Eat more frequent, but smaller meals
Avoid: - fatty food, coffee & tea, chocolate, peppermint, alcohol, smoking, carbonated beverages.
Maintain a normal weight
Avoid eating 2-3 hrs before bedtime
Elevate the head of the bed 4-6 inches

Over-the-Counter (OTC)Medicines*
(liquid or tablets):
Tums®, Rolaids®, Mylanta®, Maalox®, Gaviscon®, and many others.
OTC Acid Blockers: Pepcid AC® , Tagamet HB® , Zantac AC® ., Prilosec OTC®
*Important Note: If you are pregnant or nursing a baby, seek the advice of a doctor before using OTC acid blockers.

Medications Requiring Prescription
Proton Pump Inhibitors: esomeprazole, Nexium®; or
lansoprazole, Prevacid®; or
pentaprazole, Protonix®; or
rabeprazole, Aciphex®;
Pro-motility Drugs: cisapride, Propulsid®
Prescription Strength Antacids: sucralfate, Carafate®
Prescription Strength H2 Blockers: cimetidine, Tagamet® , ranitidine, Zantac® , famotidine, Pepcid® , nizatadine, Axid®

Can longstanding GERD cause serious problems?
Yes. In severe cases, acid reflux may cause esophageal ulcers, strictures and a pre-cancerous disorder called Barrett’s esophagus. Recent studies show that chronic heartburn which is not effectively treated and resolved over several years, can greatly increase your risk of cancer of the esophagus.

When should you see a doctor about symptoms of heartburn?
If you have any of the following:

  • Symptoms of heartburn two or more times a week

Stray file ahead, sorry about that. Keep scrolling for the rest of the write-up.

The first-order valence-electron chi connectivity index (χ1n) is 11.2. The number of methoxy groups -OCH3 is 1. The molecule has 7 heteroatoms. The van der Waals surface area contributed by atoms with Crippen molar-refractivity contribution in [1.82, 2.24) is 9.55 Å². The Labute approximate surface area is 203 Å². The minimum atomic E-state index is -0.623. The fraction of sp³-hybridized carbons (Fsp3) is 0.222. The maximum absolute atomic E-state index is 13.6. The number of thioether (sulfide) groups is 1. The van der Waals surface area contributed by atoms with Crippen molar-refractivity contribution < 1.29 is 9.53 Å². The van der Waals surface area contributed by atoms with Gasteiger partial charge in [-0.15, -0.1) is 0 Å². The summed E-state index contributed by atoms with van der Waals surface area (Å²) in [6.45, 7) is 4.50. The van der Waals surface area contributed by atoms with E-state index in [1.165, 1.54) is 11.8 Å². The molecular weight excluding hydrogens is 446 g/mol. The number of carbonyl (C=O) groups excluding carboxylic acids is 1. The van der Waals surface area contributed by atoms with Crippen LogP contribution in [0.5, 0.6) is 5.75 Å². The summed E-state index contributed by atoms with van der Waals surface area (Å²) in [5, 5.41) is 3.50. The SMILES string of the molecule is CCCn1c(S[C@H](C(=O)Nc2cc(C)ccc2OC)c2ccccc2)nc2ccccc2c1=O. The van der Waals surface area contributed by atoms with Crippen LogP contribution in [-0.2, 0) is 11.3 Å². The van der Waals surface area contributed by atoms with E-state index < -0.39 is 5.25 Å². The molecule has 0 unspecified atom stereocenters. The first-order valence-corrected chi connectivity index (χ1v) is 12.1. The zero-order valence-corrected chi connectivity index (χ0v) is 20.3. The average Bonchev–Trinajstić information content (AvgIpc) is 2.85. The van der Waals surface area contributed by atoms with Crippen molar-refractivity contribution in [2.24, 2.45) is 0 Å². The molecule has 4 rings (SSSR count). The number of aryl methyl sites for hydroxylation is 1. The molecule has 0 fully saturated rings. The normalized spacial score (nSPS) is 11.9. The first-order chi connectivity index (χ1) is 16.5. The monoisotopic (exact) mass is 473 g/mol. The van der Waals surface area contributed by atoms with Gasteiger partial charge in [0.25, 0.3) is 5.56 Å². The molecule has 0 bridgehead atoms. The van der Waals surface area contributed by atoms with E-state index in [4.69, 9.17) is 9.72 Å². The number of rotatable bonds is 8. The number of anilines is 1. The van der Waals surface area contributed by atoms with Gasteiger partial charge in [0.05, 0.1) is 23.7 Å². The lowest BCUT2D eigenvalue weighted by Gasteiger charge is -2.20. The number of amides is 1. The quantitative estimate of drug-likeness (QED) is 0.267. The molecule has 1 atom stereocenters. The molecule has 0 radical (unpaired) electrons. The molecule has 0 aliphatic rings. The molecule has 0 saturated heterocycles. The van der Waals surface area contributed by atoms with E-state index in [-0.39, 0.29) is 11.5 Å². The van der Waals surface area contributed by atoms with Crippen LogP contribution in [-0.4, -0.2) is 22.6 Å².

• Don’t get lasting relief on medication you are taking
  • Difficulty swallowing, especially solids
  • Choking, wheezing, hoarseness caused by regurgitation of acid into the throat
    Signs of bleeding (vomiting dark coffee ground-like material or passage of tarry black bowel movements)
  • Unexplained weight loss
  • Reflux symptoms over more than one year

When and what test(s) should be performed to evaluate GERD?
When symptoms are frequent, severe, or not controlled with modification in diet and lifestyle plus use of acid blocking medicines, further testing may be indicated.

EGD (esophagogastroduodenoscopy): this test involves passage of a lighted flexible tube through the mouth into the esophagus, stomach, and upper intestines. Doctors will often spray the back of the throat with an anesthetic and give intravenous sedatives to make the test more comfortable. The EGD is the single best test to evaluate the esophagus for damage from GERD. When necessary, EGD can be safely performed by doctors during pregnancy.